The question isn’t is God speaking, rather are we listening? Have you taken a serious inventory of your spiritual communication with your Father in Heaven?
He desires to commune with us, but we can miss the message, mistake the purpose, and manufacture many of our own answers. Because we can’t force spiritual things, we must prayerfully study and diligently work to learn the frequencies, feelings, and facts of personal revelation.
Below is a seminar given on June 25, 1982 to new mission presidents by Elder Boyd K. Packer of the Council of the Twelve:
Perhaps the most well-known passage in the Book of Mormon is found in the last chapter:
And when ye shall receive these things, I would exhort you that ye would ask God, the Eternal Father, in the name of Christ, if these things are not true; and if ye shall ask with a sincere heart, with real intent, having faith in Christ, he will manifest the truth of it unto you, by the power of the Holy Ghost.’And by the power of the Holy Ghost ye may know the truth of all things.’ (Moro. 10:4-5.)
We do not learn spiritual things in exactly the same way we learn other things that we know, even though such things as reading, listening, and pondering may be used.
I have learned that it requires a special attitude both to teach and to learn spiritual things. There are some things you know, or may come to know that you will find quite difficult to explain to others. I am certain it was meant to be that way. . . .
We cannot express spiritual knowledge in words alone.
We can, however, with words show another how to prepare for the reception of the Spirit. The Spirit itself will help. ‘For when a man speaketh by the power of the Holy Ghost the power of the Holy Ghost carrieth it unto the hearts of the children of men. . . .’ (2 Ne. 33:1.)
Then when we have a spiritual communication, we can say within ourselves, this is it! This is what is meant by those words in the revelation. Thereafter, if they are carefully chosen, words are adequate for teaching about spiritual things.
We do not have the words (even the scriptures do not have the words) which perfectly describe the Spirit. The scriptures generally use the word voice, which does not exactly fit. These delicate, refined spiritual communications are not seen with our eyes, nor heard with our ears. And even though it is described as a voice, it is a voice that one feels, more than one hears.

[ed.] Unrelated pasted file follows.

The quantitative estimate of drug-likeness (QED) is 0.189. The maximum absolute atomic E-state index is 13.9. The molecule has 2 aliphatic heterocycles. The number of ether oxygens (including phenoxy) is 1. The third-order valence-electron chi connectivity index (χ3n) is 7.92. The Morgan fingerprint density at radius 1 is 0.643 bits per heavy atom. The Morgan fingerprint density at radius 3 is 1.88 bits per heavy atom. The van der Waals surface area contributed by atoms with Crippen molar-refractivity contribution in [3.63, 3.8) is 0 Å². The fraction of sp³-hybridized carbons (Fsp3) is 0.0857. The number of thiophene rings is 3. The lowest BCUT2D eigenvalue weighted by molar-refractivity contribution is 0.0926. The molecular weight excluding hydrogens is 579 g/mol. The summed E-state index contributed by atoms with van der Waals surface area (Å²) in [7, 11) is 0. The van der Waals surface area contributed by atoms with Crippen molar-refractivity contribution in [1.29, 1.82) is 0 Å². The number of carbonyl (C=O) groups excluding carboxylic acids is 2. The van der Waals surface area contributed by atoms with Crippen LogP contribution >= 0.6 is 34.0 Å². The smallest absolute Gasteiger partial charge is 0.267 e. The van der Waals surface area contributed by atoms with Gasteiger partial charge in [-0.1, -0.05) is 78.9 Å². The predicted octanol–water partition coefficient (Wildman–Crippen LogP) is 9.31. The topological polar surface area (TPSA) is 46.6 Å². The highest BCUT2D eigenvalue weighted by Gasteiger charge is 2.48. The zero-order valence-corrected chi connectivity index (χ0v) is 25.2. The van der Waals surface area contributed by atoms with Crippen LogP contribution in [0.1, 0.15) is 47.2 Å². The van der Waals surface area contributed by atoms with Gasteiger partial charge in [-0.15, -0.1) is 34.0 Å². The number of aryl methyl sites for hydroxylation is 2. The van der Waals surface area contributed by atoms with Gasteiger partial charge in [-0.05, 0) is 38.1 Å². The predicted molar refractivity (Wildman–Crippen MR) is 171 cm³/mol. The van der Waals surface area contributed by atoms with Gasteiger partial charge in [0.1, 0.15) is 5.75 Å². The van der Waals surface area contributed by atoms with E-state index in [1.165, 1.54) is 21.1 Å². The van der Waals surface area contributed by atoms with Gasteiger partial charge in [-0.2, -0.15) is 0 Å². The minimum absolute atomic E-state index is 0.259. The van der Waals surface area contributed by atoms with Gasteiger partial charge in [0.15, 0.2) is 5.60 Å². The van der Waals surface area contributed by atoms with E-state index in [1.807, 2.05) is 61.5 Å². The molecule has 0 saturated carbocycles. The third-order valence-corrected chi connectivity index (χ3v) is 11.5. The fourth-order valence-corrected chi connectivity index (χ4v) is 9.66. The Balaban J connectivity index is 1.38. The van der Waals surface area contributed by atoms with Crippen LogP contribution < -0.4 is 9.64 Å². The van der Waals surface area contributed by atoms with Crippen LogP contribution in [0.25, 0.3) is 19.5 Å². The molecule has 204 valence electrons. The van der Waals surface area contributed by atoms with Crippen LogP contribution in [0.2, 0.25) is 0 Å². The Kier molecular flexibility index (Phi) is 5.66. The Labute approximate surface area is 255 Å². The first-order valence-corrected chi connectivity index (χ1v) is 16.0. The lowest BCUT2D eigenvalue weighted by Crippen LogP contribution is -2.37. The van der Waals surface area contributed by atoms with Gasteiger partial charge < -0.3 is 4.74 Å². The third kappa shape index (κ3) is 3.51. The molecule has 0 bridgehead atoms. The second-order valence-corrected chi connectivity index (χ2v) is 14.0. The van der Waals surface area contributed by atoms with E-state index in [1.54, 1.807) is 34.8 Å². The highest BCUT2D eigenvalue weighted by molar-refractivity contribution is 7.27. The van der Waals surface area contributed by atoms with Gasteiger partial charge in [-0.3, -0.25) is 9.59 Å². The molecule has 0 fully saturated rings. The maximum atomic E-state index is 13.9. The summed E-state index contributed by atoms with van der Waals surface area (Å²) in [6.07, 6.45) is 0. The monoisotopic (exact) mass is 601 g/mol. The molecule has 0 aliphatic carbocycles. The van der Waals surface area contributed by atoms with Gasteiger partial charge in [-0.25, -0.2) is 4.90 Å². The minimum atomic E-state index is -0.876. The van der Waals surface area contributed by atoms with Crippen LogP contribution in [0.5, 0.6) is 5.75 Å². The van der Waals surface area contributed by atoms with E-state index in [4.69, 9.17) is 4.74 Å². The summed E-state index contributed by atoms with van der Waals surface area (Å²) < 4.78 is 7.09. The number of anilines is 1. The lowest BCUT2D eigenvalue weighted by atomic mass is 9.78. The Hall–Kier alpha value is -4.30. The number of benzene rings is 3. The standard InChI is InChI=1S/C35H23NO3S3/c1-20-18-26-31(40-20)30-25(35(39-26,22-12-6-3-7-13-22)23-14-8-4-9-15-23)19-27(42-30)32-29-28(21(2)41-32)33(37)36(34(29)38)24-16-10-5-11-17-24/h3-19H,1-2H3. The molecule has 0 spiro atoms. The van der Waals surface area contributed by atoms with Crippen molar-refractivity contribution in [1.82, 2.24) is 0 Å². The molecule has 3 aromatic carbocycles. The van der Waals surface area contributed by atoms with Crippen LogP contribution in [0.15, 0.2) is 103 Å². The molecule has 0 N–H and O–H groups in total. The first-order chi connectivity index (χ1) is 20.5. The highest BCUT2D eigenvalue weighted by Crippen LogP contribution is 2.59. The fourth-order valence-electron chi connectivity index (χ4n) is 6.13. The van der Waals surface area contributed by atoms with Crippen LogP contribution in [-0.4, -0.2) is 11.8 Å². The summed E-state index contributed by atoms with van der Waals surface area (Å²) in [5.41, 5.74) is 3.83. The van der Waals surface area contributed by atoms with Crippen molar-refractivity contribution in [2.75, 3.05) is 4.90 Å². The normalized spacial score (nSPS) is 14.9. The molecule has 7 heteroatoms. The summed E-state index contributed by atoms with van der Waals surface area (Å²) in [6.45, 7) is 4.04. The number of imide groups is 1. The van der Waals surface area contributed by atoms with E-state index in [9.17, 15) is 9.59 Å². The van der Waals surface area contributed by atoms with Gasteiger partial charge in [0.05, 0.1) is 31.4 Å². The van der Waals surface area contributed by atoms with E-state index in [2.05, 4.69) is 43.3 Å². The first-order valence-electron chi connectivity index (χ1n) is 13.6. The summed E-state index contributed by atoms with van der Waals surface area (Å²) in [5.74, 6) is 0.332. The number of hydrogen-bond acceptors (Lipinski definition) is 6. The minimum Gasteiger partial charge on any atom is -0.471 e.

Once I came to understand this, one verse in the Book of Mormon took on a profound meaning, and my testimony increased immeasurably. It had to do with Laman and Lemuel, who rebelled against Nephi. Nephi rebuked them and said, `Ye have seen an angel, and he spake unto you; yea, ye have heard his voice from time to time; and he hath spoke to you in a still small voice, but ye were past feeling, that ye could not feel his words. . . .’ (1 Ne. 17:45; italics added.)
There may be more power in your testimony than even you realize. The Lord said to the Nephites: `Whoso cometh unto me with a broken heart and a contrite spirit, him will I baptize with fire and with the Holy Ghost, even as the Lamanites, because of their faith in me at the time of their conversion, were baptized with fire and with the Holy Ghost, and they knew it not. . . .’ (3 Ne. 9:20; italics added.)
There is great power in this work, spiritual power. The ordinary member of the Church, like you, having received the gift of the Holy Ghost by confirmation, can do the work of the Lord.
Nephi, in a great, profound sermon of instruction, explained that “angels speak by the power of the Holy Ghost; wherefore, they speak the words of Christ. Wherefore, I said unto you, feast upon the words of Christ; for behold, the words of Christ will tell you all things what ye should do.” (2 Ne. 32:3.)
Should an angel appear and converse with you, neither you nor he would be confined to corporeal sight or sound in order to communicate. For there is that spiritual process, described by the Prophet Joseph Smith, by which pure intelligence can flow into our minds and we can know what we need to know without either the drudgery of study or the passage of time, for it is revelation.
And the Prophet said further:
“All things whatsoever God in his infinite wisdom has seen fit and proper to reveal to us, while we are dwelling in mortality, in regard to our mortal bodies, are revealed to us in the abstract … revealed to our spirits precisely as though we had no bodies at all; and those revelations which will save our spirits will save our bodies.” (Teachings, p. 355.)
The voice of the Spirit is described in the scripture as being neither “loud” nor “harsh.” It is “not a voice of thunder, neither … voice of a great tumultuous noise.” But rather, “a still voice of perfect mildness, as if it had been a whisper,” and it can “pierce even to the very soul” and “cause [the heart] to burn.” (3 Ne. 11:3; Hel. 5:30; D&C 85:6–7.) Remember, Elijah found the voice of the Lord was not in the wind, nor in the earthquake, nor in the fire, but was a “still small voice.” (1 Kgs. 19:12.)
The Spirit does not get our attention by shouting or shaking us with a heavy hand. Rather it whispers. It caresses so gently that if we are preoccupied we may not feel it at all.
(No wonder that the Word of Wisdom was revealed to us, for how could the drunkard or the addict feel such a voice?) Occasionally it will press just firmly enough for us to pay heed. But most of the time, if we do not heed the gentle feeling, the Spirit will withdraw and wait until we come seeking and listening and say in our manner and expression, like Samuel of ancient times, “Speak [Lord], for thy servant heareth.” (1 Sam. 3:10.)
By Boyd K. Packers in a sermon entitled “Candle of the Lord.”